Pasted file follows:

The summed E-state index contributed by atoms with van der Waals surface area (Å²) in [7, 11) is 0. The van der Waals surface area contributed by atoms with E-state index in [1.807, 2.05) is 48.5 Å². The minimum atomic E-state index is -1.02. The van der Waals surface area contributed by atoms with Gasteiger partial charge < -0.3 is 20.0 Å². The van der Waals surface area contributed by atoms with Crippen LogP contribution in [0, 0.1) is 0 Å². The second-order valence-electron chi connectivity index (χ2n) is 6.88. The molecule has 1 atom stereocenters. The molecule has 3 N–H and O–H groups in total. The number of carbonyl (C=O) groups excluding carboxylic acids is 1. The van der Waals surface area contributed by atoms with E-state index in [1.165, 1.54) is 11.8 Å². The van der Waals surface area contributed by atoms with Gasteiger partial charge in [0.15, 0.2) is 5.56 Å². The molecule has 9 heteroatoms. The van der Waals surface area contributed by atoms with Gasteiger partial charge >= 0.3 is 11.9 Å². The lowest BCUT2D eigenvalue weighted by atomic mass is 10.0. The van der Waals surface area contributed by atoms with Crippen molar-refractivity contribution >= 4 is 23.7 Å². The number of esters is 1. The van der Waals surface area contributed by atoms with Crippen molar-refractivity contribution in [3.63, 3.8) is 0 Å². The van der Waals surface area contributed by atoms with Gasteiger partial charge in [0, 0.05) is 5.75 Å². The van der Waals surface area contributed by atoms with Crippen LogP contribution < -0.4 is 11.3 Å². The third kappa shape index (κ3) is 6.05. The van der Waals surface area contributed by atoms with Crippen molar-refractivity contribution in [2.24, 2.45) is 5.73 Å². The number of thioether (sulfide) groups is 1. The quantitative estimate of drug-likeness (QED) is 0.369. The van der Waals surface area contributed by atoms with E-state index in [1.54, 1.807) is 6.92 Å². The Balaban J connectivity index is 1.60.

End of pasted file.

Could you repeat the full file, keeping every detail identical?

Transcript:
The summed E-state index contributed by atoms with van der Waals surface area (Å²) in [7, 11) is 0. The van der Waals surface area contributed by atoms with E-state index in [1.807, 2.05) is 48.5 Å². The minimum atomic E-state index is -1.02. The van der Waals surface area contributed by atoms with Gasteiger partial charge < -0.3 is 20.0 Å². The van der Waals surface area contributed by atoms with Crippen LogP contribution in [0, 0.1) is 0 Å². The second-order valence-electron chi connectivity index (χ2n) is 6.88. The molecule has 1 atom stereocenters. The molecule has 3 N–H and O–H groups in total. The number of carbonyl (C=O) groups excluding carboxylic acids is 1. The van der Waals surface area contributed by atoms with E-state index in [1.165, 1.54) is 11.8 Å². The van der Waals surface area contributed by atoms with Gasteiger partial charge in [0.15, 0.2) is 5.56 Å². The molecule has 9 heteroatoms. The van der Waals surface area contributed by atoms with Gasteiger partial charge >= 0.3 is 11.9 Å². The lowest BCUT2D eigenvalue weighted by atomic mass is 10.0. The van der Waals surface area contributed by atoms with Crippen molar-refractivity contribution >= 4 is 23.7 Å². The number of esters is 1. The van der Waals surface area contributed by atoms with Crippen molar-refractivity contribution in [3.63, 3.8) is 0 Å². The van der Waals surface area contributed by atoms with Gasteiger partial charge in [0, 0.05) is 5.75 Å². The van der Waals surface area contributed by atoms with Crippen LogP contribution < -0.4 is 11.3 Å². The third kappa shape index (κ3) is 6.05. The van der Waals surface area contributed by atoms with Crippen molar-refractivity contribution in [2.24, 2.45) is 5.73 Å². The number of thioether (sulfide) groups is 1. The quantitative estimate of drug-likeness (QED) is 0.369. The van der Waals surface area contributed by atoms with E-state index in [1.54, 1.807) is 6.92 Å². The Balaban J connectivity index is 1.60.